With Vermont scheduled to become the third state in seven months to ban the use of phthalates in products intended for children, a newly formed group that says it is focused on toy safety is asking legislators to evaluate scientific data before they proceed with further bans.
``Legislation that is not supported by sound science presents a risk to children,'' said Bob Johnson president of the Child Safety Task Force, an alliance recently formed by six groups, including Consumers for Competitive Choice. ``The science is not there to support a ban. The Consumer Product Safety Commission has said DINP is safe for infant toys. Our concern is that bans are going to force into the product stream other [plasticizers] that have not been tested.''
DINP, or diisononyl phthalate, is the plasticizer most commonly used to soften the vinyl used in children's toys.
In addition, CSTF petitioned the CPSC May 21 to appoint a panel to assess the risks to human health from exposure to all plasticizers and to immediately promulgate an interim rule setting limits for DINP in toys and other products designed for children under age 6. The U.S. Chamber of Commerce supported CSTF's petition, but it is not a member of the alliance.
The agenda of CSTF is similar to that of Arlington, Va.-based American Chemistry Council and the Phthalate Esters Panel of ACC. But Johnson said there is no connection between the groups, saying CSTF has an Arlington mailing address because that is where the group's treasurer is located.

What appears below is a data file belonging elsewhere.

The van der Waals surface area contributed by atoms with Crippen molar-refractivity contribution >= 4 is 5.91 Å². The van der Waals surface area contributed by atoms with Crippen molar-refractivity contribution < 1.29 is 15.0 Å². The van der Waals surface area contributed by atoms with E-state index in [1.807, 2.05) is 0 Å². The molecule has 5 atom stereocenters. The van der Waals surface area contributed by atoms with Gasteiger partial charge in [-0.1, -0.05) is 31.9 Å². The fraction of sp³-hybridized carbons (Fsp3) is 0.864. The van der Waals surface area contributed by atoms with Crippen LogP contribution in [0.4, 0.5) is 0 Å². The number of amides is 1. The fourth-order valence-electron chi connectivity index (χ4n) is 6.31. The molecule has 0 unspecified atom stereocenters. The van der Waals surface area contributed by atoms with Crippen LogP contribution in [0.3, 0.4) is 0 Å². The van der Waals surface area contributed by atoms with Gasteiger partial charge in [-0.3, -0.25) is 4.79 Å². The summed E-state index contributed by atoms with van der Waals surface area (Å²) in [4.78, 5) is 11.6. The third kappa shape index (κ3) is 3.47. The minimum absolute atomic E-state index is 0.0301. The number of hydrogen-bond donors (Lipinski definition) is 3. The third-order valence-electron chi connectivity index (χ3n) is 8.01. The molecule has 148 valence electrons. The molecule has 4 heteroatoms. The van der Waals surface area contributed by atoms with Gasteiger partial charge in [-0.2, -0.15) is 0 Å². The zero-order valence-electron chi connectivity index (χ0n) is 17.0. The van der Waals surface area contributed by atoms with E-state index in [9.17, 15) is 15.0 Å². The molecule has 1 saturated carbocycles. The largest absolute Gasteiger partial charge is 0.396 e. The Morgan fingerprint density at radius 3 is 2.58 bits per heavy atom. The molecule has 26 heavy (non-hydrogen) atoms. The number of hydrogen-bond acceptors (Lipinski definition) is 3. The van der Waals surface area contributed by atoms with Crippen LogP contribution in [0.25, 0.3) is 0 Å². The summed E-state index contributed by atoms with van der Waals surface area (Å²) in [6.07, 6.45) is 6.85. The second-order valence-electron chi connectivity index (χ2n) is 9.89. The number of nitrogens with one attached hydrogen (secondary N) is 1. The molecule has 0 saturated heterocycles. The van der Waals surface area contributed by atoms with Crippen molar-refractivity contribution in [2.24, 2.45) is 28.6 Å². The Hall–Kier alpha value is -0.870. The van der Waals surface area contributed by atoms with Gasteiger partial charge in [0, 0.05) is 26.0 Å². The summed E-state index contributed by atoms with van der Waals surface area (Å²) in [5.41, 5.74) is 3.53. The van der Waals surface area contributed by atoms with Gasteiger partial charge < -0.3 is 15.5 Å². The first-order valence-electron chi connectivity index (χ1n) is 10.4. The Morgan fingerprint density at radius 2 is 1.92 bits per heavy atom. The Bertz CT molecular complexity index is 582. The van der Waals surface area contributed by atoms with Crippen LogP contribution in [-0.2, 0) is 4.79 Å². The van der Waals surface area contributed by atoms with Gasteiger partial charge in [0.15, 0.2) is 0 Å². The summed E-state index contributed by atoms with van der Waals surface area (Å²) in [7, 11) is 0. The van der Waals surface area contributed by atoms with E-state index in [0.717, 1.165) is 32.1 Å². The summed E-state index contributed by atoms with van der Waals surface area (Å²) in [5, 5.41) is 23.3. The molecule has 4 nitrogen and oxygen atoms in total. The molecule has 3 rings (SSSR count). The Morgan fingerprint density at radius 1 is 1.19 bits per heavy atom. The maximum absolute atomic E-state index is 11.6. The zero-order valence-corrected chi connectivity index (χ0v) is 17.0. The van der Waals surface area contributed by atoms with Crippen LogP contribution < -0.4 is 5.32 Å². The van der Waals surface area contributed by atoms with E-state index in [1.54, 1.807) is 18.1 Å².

Several people within ACC also said they did not know of any connection, and Marian Stanley, manager of the Phthalate Esters Panel, said she had ``never heard of them.''
But others are skeptical. ``Consumers for Competitive Choice seems to be a pro-industry group that has been advocating for positions also taken by the ACC,'' said Michael Schade, PVC campaign coordinator for the Center for Health, Environment and Justice in Falls Church, Va. The group, which goes by the acronym C4CC, was previously Consumers for Cable Choice, an organization that received funding from several telecommunications firms.
The new ally for the industry comes as the 2008 legislative calendar is winding down in most states, with only Washington and Vermont enacting phthalate bans. The Vermont bill, sent to the governor May 19, was expected to be signed into law May 24, and would go into effect July 1, 2009. It is similar to the California bill.
Bills in 10 other states failed, including Minnesota, where a ban was approved with a two-thirds majority by the House and Senate, but vetoed by the governor May 12. Proposals to ban phthalates still are active in North Carolina, New Jersey and Pennsylvania.
Stanley doesn't think the legislative interest in enacting phthalate bans will go away.
``I don't know that we can change the momentum because you have the true believers who think you should have zero risk and the politicians who think this is an easy piece of legislation to pass,'' she said.